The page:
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In conversation with Emma Dicks, founder of AfricaCom charity partner, CodeSpace Trust

AfricaCom is proud to partner with CodeSpace Trust for 2020.

CodeSpace is a South African organisation, based in Cape Town, providing young people with the skills to excel in technology careers. We caught up with the founder Emma Dicks to find out about their work - specifically how they’re giving young people in Cape Town the skills to ‘be more powerful’.

CodeSpace is a South African organisation, based in Cape Town, providing young people with the skills to excel in technology careers. We caught up with the founder Emma Dicks to find out about their work - specifically how they’re giving young people in Cape Town the skills to ‘be more powerful’.

“Learning to code for me is like giving somebody LEGO bricks... it lets someone start building the technology they can imagine and bring their ideas into reality”.


While Cape Town is a bustling home of globally renowned technology companies, there is vast youth unemployment. “The education system doesn’t currently prepare all young people to work in these super exciting tech companies”, Emma said. “The legacy of apartheid education means that most black youth are excluded from the opportunities our tech industry holds”.  6 years ago, inspired by this need to support the city’s youth and tackle the lack of diversity in the city’s boardrooms, she started a single coding class that has since grown into an organisation leading the way in bringing tech education to the country.

“The people making big decisions about the technology being built, those people aren’t black people; those people aren’t women. It just seems we’re missing out on a vast potential of our nation’s talent”.

The fourth industrial revolution needs both a broad base of people who can leverage technology effectively to augment their skills, as well as expert software developers. 

Building the leaders of the future

The CodeSpace Trust runs various programmes to get young people from school to employment. A specific interest is investing in talented young women, in particular young black women, during critical career positioning times.

Across the city, they work with school teachers, equipping them to bring coding into the curriculum. “This year the President mandated schools to start teaching coding. We are able to support this initiative with our years of experience teaching coding”. 

They identify young women who show exceptional talent and invest specifically in nurturing their coding ability and interest in pursuing STEM studies at a tertiary level. 

From there, the “Student Tech Leaders” programme helps young women apply to STEM study paths at university and connects them to financing. As Emma notes, somebody can want a STEM career path, but without the right financial support, the gender gap will remain.

They also offer opportunities to those not looking to attend university. The Young Professional track offers the opportunity to fast track into the tech industry. Here, someone can do an intensive half year training course before starting work as a junior web developer.

CodeSpace foots the upfront cost of the training and connects them into employment. “This is a very compelling alternative to university that we have created. Whether you spend 3 years completing an undergrad, or 3 years following this route, you end up at the same earning potential after 3 years””, says Emma.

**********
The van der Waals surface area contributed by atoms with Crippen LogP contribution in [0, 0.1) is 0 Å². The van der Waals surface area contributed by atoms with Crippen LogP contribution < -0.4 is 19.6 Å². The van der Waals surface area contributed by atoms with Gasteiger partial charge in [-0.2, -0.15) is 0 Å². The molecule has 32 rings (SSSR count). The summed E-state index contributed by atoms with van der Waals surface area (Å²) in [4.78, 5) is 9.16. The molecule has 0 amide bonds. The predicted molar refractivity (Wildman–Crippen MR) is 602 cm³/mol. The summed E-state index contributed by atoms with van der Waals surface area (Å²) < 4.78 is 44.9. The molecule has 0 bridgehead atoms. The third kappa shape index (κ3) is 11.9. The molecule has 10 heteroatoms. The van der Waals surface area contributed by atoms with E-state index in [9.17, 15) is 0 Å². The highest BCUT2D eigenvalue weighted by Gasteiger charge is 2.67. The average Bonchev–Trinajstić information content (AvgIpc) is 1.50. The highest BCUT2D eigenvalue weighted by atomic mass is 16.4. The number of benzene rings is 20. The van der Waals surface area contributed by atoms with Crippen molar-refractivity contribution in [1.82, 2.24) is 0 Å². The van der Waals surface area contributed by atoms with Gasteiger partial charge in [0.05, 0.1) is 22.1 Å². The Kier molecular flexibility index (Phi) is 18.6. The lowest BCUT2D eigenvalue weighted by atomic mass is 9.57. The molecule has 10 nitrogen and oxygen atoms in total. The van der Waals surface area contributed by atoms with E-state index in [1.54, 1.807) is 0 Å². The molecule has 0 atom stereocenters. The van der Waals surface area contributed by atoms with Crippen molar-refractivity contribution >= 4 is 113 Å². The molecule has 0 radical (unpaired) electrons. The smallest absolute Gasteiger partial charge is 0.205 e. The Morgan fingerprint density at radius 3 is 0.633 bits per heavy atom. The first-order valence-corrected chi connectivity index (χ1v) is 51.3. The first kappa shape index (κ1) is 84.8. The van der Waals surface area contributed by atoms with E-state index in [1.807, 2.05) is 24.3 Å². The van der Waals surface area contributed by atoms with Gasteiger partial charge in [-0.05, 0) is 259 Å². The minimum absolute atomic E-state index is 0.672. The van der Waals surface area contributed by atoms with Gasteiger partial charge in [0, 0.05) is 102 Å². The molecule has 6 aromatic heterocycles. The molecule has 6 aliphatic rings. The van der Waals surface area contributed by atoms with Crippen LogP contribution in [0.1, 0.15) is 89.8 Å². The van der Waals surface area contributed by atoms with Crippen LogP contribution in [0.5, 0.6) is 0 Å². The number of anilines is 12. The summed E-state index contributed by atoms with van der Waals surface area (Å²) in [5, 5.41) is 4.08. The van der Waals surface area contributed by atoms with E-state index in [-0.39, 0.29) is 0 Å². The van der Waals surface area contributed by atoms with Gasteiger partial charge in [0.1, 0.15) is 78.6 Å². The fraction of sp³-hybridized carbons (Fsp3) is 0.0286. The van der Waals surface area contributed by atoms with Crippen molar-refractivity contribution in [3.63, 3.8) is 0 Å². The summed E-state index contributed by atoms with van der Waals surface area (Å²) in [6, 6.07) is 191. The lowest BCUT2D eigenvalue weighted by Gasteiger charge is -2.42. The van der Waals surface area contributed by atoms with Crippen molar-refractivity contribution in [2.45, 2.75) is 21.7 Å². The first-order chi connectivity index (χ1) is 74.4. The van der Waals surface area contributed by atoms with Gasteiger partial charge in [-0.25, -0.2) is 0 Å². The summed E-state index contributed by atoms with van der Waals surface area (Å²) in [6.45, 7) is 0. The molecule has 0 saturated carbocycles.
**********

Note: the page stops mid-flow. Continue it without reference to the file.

Last year, more than half of the teaching team were once students in their classes. Now working as developers and teaching the next generation, CodeSpace is a community, it’s about those relationships and giving back.

There has been an exciting change among the communities they work with. 6 years ago, the invitation for young women to attend coding classes would need to be framed in an entirely different way - ‘become leaders’ or ‘learn about technology’. Today, most young people and their parents are enthused about the notion of learning to code. There is a real shift in the understanding of the value of coding as a key tool to tackle some of South Africa’s biggest challenges. 

Not only does CodeSpace allow young women to excel in career paths, but it also helps them gain the skills “to be even more powerful” and build real value in society.

Shaping corporate ways of being

The question so often asked on panels regarding growing diverse talent is "how do you find talented people and provide the right environment to keep them"?

“There really needs to be this conversation between education organisations and the companies themselves”.

While CodeSpace is hugely successful in training young people, there remains a critical role for technology companies to play. We're seeing a huge shift in companies no longer expecting ‘shiny finished products’ from universities. Hiring young people is a large investment, requiring a budget, further training, and sometimes entire restructuring. Right now, following COVID-19 with an increase in remote working and more flexible hours, there’s great opportunity for companies to consider how they re-structure the workplace.

A Queen’s Young Leader and a pioneer in South African education

Emma is recognised globally by “Fortune Most Powerful Women” for her work in social entrepreneurship. She has also been honoured a Queen’s Young Leader Award. For Emma, walking through the gates of Buckingham Palace was a tangible representation of what she wants to offer young black women: A breaking down of barriers,, “ you really go in and bring about the change you wish to see”. 

Support CodeSpace

Could you help bring your own experiences and expertise to support their pipeline of talent they’re trying to create? You could offer employment opportunities, invest in bursaries for young talent, or impact education at a school level?

AfricaCom is proud to partner with CodeSpace Trust for 2020.